Welly boots in the far corner of the closet, brand new and never worn. She places other boxes on top and lets them collect dust.
A brown envelope opened with shaking fingers. The end of three years marked with a half-hearted smile and a glass of prosecco in your own back garden.
Holding a black photograph with wriggled white lines. He wants to clench his hands into fists but instead he smoothes the paper. She said that hearing the heartbeat felt like coming home, but he wouldn’t know.
A tennis racket smashed to pieces, its strings jutting out.
The holiday of a lifetime lived through guidebooks, folding corners with a reverence that should have been reserved for natural wonders.
A world alight with colour against the black backdrop of a computer screen, a sparkler held in clenched fists, without your loved ones’ hands clenched tightly around yours.
People passed in corridors, friends who should’ve been made in nightclub toilets and late-night taxi rides and busy lecture halls, now strangers across the street.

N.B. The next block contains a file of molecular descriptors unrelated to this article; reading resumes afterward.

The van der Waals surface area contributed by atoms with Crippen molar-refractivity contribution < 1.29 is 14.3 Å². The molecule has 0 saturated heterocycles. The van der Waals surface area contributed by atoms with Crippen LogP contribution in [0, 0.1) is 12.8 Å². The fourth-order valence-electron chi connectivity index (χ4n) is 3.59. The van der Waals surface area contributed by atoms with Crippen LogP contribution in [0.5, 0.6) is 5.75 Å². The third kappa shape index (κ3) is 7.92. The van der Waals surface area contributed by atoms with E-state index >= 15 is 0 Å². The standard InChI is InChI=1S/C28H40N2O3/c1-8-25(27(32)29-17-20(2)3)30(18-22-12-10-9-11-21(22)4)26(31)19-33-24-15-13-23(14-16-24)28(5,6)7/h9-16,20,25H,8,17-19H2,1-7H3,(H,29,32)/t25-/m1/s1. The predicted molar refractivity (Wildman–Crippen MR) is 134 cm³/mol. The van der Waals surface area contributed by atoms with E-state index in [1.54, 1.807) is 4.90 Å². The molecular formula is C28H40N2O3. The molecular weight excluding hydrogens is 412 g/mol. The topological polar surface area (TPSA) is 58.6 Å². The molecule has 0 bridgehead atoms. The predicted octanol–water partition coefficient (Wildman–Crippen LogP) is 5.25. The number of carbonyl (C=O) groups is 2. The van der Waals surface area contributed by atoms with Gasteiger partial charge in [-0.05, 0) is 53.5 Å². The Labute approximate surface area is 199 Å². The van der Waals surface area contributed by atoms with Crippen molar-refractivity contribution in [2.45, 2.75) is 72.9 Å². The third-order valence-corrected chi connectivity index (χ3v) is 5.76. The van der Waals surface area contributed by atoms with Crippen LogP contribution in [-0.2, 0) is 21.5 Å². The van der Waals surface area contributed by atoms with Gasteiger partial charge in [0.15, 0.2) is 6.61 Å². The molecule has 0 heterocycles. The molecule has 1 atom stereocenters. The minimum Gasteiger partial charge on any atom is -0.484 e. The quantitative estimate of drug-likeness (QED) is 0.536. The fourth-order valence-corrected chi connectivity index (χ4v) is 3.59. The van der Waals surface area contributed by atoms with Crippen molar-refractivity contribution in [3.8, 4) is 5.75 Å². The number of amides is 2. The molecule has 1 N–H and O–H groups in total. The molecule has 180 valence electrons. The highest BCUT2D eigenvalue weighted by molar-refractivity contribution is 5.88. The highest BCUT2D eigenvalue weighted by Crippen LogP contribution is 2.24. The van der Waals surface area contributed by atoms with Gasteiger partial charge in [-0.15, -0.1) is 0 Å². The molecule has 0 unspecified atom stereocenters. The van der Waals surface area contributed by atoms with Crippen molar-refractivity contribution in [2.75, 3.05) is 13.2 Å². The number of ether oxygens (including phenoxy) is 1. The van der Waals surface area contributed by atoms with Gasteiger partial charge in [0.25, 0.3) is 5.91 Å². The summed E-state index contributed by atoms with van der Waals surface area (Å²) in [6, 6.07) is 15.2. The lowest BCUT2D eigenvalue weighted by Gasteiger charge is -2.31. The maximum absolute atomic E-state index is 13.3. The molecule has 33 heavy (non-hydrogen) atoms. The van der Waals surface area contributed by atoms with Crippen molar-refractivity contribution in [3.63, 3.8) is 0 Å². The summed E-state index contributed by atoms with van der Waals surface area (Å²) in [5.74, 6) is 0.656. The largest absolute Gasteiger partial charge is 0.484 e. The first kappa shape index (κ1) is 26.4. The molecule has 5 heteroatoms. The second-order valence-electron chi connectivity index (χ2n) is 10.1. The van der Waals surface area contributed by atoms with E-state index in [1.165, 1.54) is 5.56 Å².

She runs her fingers over dark red velvet. Imagines looking into those blinding lights from a stage marked with masking tape. She swallows, her voice caught in her throat, and says goodbye again.
He wraps his arms around himself, the sweetness of Eid forgotten in an empty flat.
Saying vows in front of video cameras.
Foreheads resting against windows.
Memories and moments treasured and mourned. We place them in boxes at the backs of our cupboards. Close the lids. Let them gather dust.
Image courtesy of Jeff Hendricks.